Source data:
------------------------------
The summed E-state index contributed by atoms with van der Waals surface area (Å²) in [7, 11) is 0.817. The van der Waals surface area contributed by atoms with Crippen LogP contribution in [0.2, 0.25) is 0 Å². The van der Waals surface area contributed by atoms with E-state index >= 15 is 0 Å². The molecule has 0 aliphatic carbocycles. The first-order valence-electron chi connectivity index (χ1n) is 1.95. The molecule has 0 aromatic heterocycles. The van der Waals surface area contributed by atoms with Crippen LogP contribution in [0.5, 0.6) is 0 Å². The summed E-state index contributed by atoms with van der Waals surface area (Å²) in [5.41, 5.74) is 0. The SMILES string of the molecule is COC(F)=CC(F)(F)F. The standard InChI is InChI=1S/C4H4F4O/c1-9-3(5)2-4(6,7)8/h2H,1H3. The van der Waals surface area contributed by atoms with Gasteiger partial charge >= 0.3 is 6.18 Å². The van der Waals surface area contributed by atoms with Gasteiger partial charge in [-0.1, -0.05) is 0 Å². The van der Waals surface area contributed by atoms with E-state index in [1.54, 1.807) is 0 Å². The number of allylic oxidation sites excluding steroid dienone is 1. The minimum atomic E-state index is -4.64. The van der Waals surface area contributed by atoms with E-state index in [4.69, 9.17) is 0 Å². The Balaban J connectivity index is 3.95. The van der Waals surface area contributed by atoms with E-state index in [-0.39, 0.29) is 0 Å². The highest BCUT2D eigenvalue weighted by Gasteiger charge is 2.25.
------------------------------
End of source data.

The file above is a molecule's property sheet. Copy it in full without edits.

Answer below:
The summed E-state index contributed by atoms with van der Waals surface area (Å²) in [7, 11) is 0.817. The van der Waals surface area contributed by atoms with Crippen LogP contribution in [0.2, 0.25) is 0 Å². The van der Waals surface area contributed by atoms with E-state index >= 15 is 0 Å². The molecule has 0 aliphatic carbocycles. The first-order valence-electron chi connectivity index (χ1n) is 1.95. The molecule has 0 aromatic heterocycles. The van der Waals surface area contributed by atoms with Crippen LogP contribution in [0.5, 0.6) is 0 Å². The summed E-state index contributed by atoms with van der Waals surface area (Å²) in [5.41, 5.74) is 0. The SMILES string of the molecule is COC(F)=CC(F)(F)F. The standard InChI is InChI=1S/C4H4F4O/c1-9-3(5)2-4(6,7)8/h2H,1H3. The van der Waals surface area contributed by atoms with Gasteiger partial charge >= 0.3 is 6.18 Å². The van der Waals surface area contributed by atoms with Gasteiger partial charge in [-0.1, -0.05) is 0 Å². The van der Waals surface area contributed by atoms with E-state index in [1.54, 1.807) is 0 Å². The number of allylic oxidation sites excluding steroid dienone is 1. The minimum atomic E-state index is -4.64. The van der Waals surface area contributed by atoms with E-state index in [4.69, 9.17) is 0 Å². The Balaban J connectivity index is 3.95. The van der Waals surface area contributed by atoms with E-state index in [-0.39, 0.29) is 0 Å². The highest BCUT2D eigenvalue weighted by Gasteiger charge is 2.25.